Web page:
Dad Quotes in The Story of Tom Brennan
I wandered down the hall in case Mum was awake. The door to her room was open. I stood there. Maybe Dad was telling the truth, maybe she had just gone to bed and was waiting to hear how my first day went. I stepped into the doorway. A thickness in the air hung still and stale.
She didn't see me. How could she under all those covers?
"Yeah, thanks Mum," I whispered. "School went okay."
Brendan didn't want to say how bad Fin really was because it'd upset Dad and it wasn't his fault. But then Dad couldn't tell Brendan, or probably anyone for that matter, what state Daniel was in because the general consensus was that Daniel deserved what he got.
"But remember your fellow man, Daniel, because life is more than just a one-man show. Everything we do in this life affects others. Did you think of that the night you got behind the wheel, your trusting passengers the loved ones of others? We think probably not."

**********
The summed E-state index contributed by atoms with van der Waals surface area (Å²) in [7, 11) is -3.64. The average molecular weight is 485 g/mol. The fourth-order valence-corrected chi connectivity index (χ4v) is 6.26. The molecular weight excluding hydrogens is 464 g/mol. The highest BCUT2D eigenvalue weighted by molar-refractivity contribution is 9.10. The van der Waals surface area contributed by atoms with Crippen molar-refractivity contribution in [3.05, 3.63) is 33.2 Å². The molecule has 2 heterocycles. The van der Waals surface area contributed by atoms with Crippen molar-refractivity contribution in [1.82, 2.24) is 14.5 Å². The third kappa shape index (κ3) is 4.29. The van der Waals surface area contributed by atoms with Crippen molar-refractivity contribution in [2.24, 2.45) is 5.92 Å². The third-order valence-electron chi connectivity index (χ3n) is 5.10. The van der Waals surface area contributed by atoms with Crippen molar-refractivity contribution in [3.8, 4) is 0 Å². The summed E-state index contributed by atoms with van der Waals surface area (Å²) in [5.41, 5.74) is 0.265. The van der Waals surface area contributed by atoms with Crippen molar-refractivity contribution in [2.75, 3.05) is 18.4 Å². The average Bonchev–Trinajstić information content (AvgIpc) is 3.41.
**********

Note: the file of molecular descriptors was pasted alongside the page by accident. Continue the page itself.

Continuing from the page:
Bennie's just wasn't the same. Everyone got along, and there was no one person you'd call an arsehole, and they had team unity—you couldn't deny them that. But what they didn't have was technique, and that's what put them on the outer next to teams like St. John's that could play the game in their sleep.
"But we can't undo what's done. Bennie's is giving you a chance and, as pathetic as it may seem to you, it's still a chance." Again I heard his swallow, loud and dry. "No one's above anyone, surely you know that by now."
Since Dad's rave I'd been giving it all a fair bit of thought, but I couldn't exactly put my finger on it.
"You know, Dan, they really enjoy playing. It's not just about winning."
"Can't see the point," Dan frowned. "I mean, it's all about winning. Isn't it?"
"They couldn't control Dan. They were scared of him. Well, scared of the consequences if they tried to pull him into line [...] Maybe Daniel was always going to do something like this. Maybe he had to fall this far."
I hadn't enjoyed the last season at St. John's, that I knew now. It hadn't mattered how good my game was, the pressure, the disgruntlement, the unpredictability of Daniel just didn't add up to good footy. It added up to frustration and division.
Now I knew differently. Bennie's first fifteen had taught me plenty. When I'd needed it most, Bennie's had reminded me that the game was better when a team was united and loving it.